US students convicted of Rome police officer’s murder hope appeal yields ‘truth’

Lawyers and family of two young American men convicted of murdering a police officer in Rome said they are hoping for a better outcome in the defendants’ appeals trial, which began on Thursday in the Italian capital.

Carabinieri Vice Brigadier Mario Cerciello Rega, who had just returned from his honeymoon, was hailed as a national hero after he was stabbed 11 times in the street while on a plainclothes mission in July 2019, near the hotel where the two US tourists were staying.

Finnegan Elder, now 22, and Gabriel Natale-Hjorth, now 20, were convicted in May 2021 of slaying the 35-year-old officer, as well as of attempted extortion, resisting a public official and carrying an attack-style knife without just cause.

Since the two young men, who had been friends back home in California, were given Italy’s harshest punishment – life imprisonment – the defendants’ essentially have nothing to lose in seeking the appeals trial.

“We trust in the Italian justice system,” Elder’s mother, Leah Elder, told the Associated Press before heading over to the courthouse on Thursday. “We hope that the anomalies and the inconsistencies that were revealed in the first trial will be brought to light. We really hope that the truth of that night will be shown.”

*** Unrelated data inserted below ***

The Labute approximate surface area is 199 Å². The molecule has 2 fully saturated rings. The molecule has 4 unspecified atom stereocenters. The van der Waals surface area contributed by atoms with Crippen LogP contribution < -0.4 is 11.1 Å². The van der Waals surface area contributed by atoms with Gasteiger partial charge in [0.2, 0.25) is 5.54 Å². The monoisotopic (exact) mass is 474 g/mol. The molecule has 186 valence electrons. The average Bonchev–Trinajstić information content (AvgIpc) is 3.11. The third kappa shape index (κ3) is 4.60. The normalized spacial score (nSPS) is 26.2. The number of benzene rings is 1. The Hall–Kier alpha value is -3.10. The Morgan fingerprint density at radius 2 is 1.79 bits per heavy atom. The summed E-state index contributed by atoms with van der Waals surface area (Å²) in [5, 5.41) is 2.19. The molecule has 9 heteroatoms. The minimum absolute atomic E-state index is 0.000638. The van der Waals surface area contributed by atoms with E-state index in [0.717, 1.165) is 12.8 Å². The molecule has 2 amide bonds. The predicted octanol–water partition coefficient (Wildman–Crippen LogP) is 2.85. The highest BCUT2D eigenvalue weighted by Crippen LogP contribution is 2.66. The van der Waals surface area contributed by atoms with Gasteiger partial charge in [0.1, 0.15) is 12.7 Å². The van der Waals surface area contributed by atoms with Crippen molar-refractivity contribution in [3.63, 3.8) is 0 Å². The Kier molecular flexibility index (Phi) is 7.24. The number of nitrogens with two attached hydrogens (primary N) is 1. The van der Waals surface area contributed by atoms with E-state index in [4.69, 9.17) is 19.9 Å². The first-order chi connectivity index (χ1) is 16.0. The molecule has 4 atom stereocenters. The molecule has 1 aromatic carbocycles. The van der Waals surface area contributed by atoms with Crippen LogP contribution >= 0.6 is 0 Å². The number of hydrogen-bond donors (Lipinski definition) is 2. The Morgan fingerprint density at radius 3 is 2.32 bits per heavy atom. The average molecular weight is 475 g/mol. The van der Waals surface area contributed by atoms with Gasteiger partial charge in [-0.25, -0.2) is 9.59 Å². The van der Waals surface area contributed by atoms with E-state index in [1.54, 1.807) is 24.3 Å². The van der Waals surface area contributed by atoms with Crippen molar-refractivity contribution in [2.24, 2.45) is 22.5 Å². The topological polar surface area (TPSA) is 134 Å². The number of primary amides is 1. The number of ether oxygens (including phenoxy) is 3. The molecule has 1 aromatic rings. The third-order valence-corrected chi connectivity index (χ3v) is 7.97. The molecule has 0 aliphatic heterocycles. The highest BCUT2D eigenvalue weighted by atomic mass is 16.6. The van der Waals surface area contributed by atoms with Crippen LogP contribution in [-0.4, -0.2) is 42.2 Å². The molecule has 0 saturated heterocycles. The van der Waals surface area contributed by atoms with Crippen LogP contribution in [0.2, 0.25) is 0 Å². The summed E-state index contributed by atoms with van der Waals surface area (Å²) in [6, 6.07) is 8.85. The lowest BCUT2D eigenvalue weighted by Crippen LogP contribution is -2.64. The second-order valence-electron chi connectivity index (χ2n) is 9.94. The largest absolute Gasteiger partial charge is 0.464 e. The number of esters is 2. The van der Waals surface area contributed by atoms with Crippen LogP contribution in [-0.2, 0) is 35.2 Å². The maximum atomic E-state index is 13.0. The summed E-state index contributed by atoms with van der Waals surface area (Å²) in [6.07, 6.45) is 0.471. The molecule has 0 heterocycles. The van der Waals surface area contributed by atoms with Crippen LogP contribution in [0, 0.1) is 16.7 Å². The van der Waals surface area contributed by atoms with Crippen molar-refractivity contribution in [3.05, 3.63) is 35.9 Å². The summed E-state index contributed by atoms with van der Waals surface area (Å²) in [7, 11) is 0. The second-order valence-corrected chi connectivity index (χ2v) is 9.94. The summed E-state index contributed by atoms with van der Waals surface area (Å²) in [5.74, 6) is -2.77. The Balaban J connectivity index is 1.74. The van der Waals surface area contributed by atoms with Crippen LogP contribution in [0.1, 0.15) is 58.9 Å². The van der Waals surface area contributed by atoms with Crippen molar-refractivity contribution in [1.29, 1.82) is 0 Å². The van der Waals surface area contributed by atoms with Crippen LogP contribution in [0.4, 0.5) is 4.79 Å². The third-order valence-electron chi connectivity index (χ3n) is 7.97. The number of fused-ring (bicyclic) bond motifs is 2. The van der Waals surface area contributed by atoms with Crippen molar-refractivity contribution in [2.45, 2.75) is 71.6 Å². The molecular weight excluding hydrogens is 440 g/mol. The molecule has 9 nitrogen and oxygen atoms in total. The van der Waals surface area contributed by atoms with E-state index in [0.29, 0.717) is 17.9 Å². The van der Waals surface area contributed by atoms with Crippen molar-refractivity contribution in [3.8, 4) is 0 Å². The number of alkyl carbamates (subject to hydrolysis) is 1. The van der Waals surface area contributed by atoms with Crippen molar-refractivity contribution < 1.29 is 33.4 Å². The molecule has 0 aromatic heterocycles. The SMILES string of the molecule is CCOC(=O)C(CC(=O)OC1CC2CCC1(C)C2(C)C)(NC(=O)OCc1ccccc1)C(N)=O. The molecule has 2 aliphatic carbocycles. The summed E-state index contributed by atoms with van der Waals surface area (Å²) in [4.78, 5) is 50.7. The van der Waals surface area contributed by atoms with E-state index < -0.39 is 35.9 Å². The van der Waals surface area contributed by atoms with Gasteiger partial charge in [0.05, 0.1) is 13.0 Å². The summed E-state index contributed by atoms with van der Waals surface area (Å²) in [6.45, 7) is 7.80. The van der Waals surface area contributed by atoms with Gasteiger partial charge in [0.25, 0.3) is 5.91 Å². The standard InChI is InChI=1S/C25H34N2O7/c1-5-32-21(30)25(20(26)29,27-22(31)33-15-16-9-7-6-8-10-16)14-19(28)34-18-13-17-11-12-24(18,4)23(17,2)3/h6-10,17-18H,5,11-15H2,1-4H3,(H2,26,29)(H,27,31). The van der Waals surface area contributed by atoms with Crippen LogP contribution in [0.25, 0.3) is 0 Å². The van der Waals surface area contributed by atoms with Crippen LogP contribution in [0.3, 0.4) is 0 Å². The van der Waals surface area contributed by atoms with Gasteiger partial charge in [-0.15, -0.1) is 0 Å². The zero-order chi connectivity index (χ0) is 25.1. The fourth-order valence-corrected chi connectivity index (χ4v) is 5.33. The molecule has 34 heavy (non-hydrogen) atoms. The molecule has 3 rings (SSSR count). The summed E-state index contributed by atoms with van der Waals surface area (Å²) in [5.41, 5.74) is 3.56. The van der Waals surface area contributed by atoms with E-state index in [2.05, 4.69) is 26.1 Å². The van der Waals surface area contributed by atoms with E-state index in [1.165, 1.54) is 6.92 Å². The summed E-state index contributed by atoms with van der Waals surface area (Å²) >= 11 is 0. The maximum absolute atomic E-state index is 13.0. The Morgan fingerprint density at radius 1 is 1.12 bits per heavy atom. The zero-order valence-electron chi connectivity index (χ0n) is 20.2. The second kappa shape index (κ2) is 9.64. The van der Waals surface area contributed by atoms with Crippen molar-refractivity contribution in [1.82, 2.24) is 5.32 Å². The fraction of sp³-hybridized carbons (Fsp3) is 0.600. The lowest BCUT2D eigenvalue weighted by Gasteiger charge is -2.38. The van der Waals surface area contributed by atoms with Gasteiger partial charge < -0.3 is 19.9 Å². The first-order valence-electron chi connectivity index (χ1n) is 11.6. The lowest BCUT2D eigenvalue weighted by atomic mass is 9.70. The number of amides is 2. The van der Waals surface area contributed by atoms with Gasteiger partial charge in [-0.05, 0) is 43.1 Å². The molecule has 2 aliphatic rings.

In the first trial, the defendants testified that neither Cerciello Rega nor his plainclothes partner identified themselves as police and that they thought the Italians, wearing casual summer clothes, were thugs.

Elder testified that Cerciello Rega was trying to strangle him, so he pulled out a knife he carried for his own protection and repeatedly stabbed the officer to break free.

Natale-Hjorth testified that he grappled with Cerciello Rega’s partner, then broke free, ran back to the hotel and was unaware of the stabbing during the struggle.

In Italy, an accomplice can also be charged with murder without materially perpetrating the slaying.

The plainclothes officers were pursuing a reported extortion attempt allegedly concocted by the Americans after a botched attempt to buy cocaine a few hours earlier in another part of Rome, the Trastevere nightlife district.

Appeals court judge Andrea Calabria rejected requests by media, including the Associated Press, to cover the latest trial. He cited the small size of the courtroom and the lack of windows to allow ventilation from outdoors during the pandemic.

Renato Borzone, one of Elder’s lawyers, told the AP as he headed into Thursday’s trial session that the defense team aims “to get justice. We believe that there were mistakes, evidence improperly evaluated” in the first trial.

The first court, in issuing the required verdict explanation a few weeks after the convictions, dismissed arguments of self-defense as patently implausible and rejected the defendants’ arguments that the officers did not identify themselves as police.

The court also cited Cerciello Rega’s “professionalism, dedication to work, experience on the streets, his humanity” in reasoning that the officer would have no reason to try to strangle Elder.

The killed officer’s partner, Officer Andrea Varriale, testified that neither policeman brought his service gun to the scene and insisted they showed their police badges.

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